Create a common MH/SUD data model

Prevention, Early Intervention, & Youth
Parity, Coverage, & Equitable Access
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social determinants of health
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Coverage & Standards
Value-based Care
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Federal department
Health and Human Services
Executive Office of the President (EOP)
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Federal departments and agencies should make mental health and substance use disorder (MH/SUD) data collection and reporting a top priority by finalizing a proposed rule to require states to report on MH/SUD measures in Medicaid, creating a common MH/SUD data model and reporting portal that all recipients of federal MH/SUD funds must use, reestablishing the Department of Health and Human Services (HHS) Data Council, and adding new MH/SUD vital statistics records to the National Vital Statistics System (NVSS) that are updated monthly.


There are numerous federal, state, and local agencies working to improve MH/SUD outcomes in the country. However, these agencies often work in their own lanes, siloed in goals, data, and metrics. Federal agencies overseeing state and local government programs often do not have the ability to access key data and metrics relevant to agency efforts or share across agencies, and state and local programs often do not have the data systems capacity to manage information on their programs. This leads to programs and initiatives that operate in silos, independently of each other, and a wide inability of the government to collect data on mental health and addiction programming outcomes, conduct research, share information, or tailor programs that build on the lessons learned from previous programs and grants. Today’s information and cloud-based technology opens up new opportunities to allow valuable data to be protected and shared across federal agencies. An integrated data systems approach can address these challenges, and improve cross-agency coordination, data collection and research, and program outcomes.

In 2016, the 21st Century Cures Act (Cures Act) effectively made sharing electronic health information an expected norm in health care. The Cures Act took nearly seven years to implement a common general health data format, but there has not been a similar effort to define MH/SUD common data needs.[1] In August 2022, CMS proposed rules to improve Medicaid and Children’s Health Insurance Program (CHIP) quality reporting across states. The proposed rule would make it mandatory for states to annually report on three different MH/SUD measure sets, including core sets for children’s health in Medicaid and CHIP, mental health and addiction measures in adult health in Medicaid, and health home quality measures in Medicaid.[2] CMS should finalize its proposed rule to make it mandatory for states to annually report MH/SUD measures for adults, children, and health homes.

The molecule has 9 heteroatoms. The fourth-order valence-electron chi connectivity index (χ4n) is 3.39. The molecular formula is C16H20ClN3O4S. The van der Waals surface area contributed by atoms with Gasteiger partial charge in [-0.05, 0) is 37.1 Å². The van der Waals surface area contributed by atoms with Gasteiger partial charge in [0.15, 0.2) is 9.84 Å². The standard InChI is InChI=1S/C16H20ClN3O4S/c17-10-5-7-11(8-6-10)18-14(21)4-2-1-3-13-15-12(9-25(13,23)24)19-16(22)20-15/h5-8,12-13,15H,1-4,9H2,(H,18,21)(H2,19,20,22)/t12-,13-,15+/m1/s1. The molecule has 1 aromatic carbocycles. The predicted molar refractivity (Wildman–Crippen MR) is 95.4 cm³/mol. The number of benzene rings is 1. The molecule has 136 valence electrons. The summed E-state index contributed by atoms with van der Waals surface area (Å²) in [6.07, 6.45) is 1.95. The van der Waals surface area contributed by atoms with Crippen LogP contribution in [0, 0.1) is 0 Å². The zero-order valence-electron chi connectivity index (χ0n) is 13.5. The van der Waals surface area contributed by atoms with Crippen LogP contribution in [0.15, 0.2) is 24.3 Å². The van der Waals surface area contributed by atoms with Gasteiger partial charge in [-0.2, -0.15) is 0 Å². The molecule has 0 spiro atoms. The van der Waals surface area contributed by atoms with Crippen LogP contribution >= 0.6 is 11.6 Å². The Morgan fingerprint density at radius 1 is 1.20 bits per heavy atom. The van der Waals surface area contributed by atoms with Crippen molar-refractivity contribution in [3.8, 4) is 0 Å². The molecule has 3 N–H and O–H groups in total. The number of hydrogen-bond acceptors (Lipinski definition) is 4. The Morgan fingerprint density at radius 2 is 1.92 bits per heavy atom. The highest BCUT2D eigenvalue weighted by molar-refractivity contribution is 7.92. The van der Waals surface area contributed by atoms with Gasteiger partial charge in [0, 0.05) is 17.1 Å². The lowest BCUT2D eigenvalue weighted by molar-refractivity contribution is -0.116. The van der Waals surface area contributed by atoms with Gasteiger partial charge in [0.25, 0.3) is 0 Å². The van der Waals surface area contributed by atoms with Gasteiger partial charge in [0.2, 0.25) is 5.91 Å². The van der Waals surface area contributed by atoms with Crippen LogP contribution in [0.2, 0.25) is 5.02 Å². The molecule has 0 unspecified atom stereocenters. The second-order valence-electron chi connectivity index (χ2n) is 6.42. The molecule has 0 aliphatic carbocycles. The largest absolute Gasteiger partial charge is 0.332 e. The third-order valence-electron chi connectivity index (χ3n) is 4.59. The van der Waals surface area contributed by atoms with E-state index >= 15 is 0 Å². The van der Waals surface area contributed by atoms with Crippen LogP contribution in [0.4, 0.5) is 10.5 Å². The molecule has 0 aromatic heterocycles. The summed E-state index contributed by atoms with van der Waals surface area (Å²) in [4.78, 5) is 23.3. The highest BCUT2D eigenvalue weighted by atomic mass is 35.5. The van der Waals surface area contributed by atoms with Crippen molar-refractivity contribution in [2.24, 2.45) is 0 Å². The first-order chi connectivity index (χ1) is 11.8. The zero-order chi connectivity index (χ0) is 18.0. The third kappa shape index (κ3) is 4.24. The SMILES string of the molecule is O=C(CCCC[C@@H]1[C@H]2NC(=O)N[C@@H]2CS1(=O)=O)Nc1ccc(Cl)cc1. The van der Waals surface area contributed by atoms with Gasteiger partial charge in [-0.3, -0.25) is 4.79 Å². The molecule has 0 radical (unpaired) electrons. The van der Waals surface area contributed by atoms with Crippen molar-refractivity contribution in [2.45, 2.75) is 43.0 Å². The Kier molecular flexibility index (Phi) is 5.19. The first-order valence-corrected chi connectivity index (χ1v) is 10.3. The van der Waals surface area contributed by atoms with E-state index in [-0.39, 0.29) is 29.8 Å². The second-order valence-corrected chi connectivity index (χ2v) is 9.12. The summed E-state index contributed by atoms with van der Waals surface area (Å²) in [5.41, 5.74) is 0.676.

Additionally, all agencies providing MH/SUD funding – including the Substance Abuse and Mental Health Services Administration (SAMHSA), the Health Resources and Services Administration (HRSA), and CMS –should work to create and use a core MH/SUD data model, leveraging previous data modeling efforts undertaken by SAMHSA and CMS as part of the 21st Century Cures Act. These agencies should use one common data collection portal and require all community block grants to include common core data reporting elements in tracking and reporting. To support this effort, HHS should reestablish its HHS Data Council, chaired by the Office of the National Center for Health Information Technology, and extend its responsibility to include data management.

The Centers for Disease Control and Prevention should also update the NVSS in its existing NVSS modernization efforts by adding new MH/SUD statistics records, including national statistics at the city and county level, and provide timely data updated monthly. These standards have not been updated since 2003. Future phases could include progress reporting and dashboard creation. Each NVSS report could be linked to the community-block grants, as well as link services to payers, HRSA, SAMHSA, and state and local health agencies, so that the value of the investment can be tracked.


1. The 21st Century Cures Act. H.R.34 (Bomamici-Rohrabacher), 114th Congress (2015-2016). Last Updated December 13, 2016.

2. U.S. Department of Health and Human Services, Centers for Medicare & Medicaid Services. “Medicaid Program and CHIP; Mandatory Medicaid and Children’s Health Insurance Program (CHIP) Core Set Reporting.” Last Updated August 22, 2022.